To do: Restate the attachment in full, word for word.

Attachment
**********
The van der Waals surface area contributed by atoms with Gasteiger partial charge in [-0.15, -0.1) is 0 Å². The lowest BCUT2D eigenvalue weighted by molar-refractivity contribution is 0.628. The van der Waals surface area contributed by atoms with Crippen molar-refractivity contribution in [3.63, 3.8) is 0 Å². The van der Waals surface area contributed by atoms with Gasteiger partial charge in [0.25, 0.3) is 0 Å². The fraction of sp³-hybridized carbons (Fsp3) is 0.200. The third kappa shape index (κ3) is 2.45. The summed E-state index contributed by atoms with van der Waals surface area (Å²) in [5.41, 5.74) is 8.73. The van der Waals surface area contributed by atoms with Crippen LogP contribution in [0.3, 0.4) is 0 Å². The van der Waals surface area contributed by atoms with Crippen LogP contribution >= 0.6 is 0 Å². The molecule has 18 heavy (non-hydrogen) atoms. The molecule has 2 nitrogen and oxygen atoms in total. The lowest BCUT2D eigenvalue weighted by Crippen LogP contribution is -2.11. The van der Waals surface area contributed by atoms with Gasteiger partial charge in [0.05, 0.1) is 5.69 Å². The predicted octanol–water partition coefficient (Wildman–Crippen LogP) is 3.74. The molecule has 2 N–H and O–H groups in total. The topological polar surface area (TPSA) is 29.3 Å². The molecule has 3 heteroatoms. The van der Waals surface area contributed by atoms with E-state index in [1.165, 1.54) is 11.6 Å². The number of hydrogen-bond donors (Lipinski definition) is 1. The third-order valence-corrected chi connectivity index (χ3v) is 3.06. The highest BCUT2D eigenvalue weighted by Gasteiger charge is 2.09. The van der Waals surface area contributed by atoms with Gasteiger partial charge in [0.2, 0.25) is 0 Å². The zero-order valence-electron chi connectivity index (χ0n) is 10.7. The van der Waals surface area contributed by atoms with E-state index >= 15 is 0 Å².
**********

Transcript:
The van der Waals surface area contributed by atoms with Gasteiger partial charge in [-0.15, -0.1) is 0 Å². The lowest BCUT2D eigenvalue weighted by molar-refractivity contribution is 0.628. The van der Waals surface area contributed by atoms with Crippen molar-refractivity contribution in [3.63, 3.8) is 0 Å². The van der Waals surface area contributed by atoms with Gasteiger partial charge in [0.25, 0.3) is 0 Å². The fraction of sp³-hybridized carbons (Fsp3) is 0.200. The third kappa shape index (κ3) is 2.45. The summed E-state index contributed by atoms with van der Waals surface area (Å²) in [5.41, 5.74) is 8.73. The van der Waals surface area contributed by atoms with Crippen LogP contribution in [0.3, 0.4) is 0 Å². The van der Waals surface area contributed by atoms with Crippen LogP contribution >= 0.6 is 0 Å². The molecule has 18 heavy (non-hydrogen) atoms. The molecule has 2 nitrogen and oxygen atoms in total. The lowest BCUT2D eigenvalue weighted by Crippen LogP contribution is -2.11. The van der Waals surface area contributed by atoms with Gasteiger partial charge in [0.05, 0.1) is 5.69 Å². The predicted octanol–water partition coefficient (Wildman–Crippen LogP) is 3.74. The molecule has 2 N–H and O–H groups in total. The topological polar surface area (TPSA) is 29.3 Å². The molecule has 3 heteroatoms. The van der Waals surface area contributed by atoms with E-state index in [1.165, 1.54) is 11.6 Å². The number of hydrogen-bond donors (Lipinski definition) is 1. The third-order valence-corrected chi connectivity index (χ3v) is 3.06. The highest BCUT2D eigenvalue weighted by Gasteiger charge is 2.09. The van der Waals surface area contributed by atoms with Gasteiger partial charge in [0.2, 0.25) is 0 Å². The zero-order valence-electron chi connectivity index (χ0n) is 10.7. The van der Waals surface area contributed by atoms with E-state index >= 15 is 0 Å².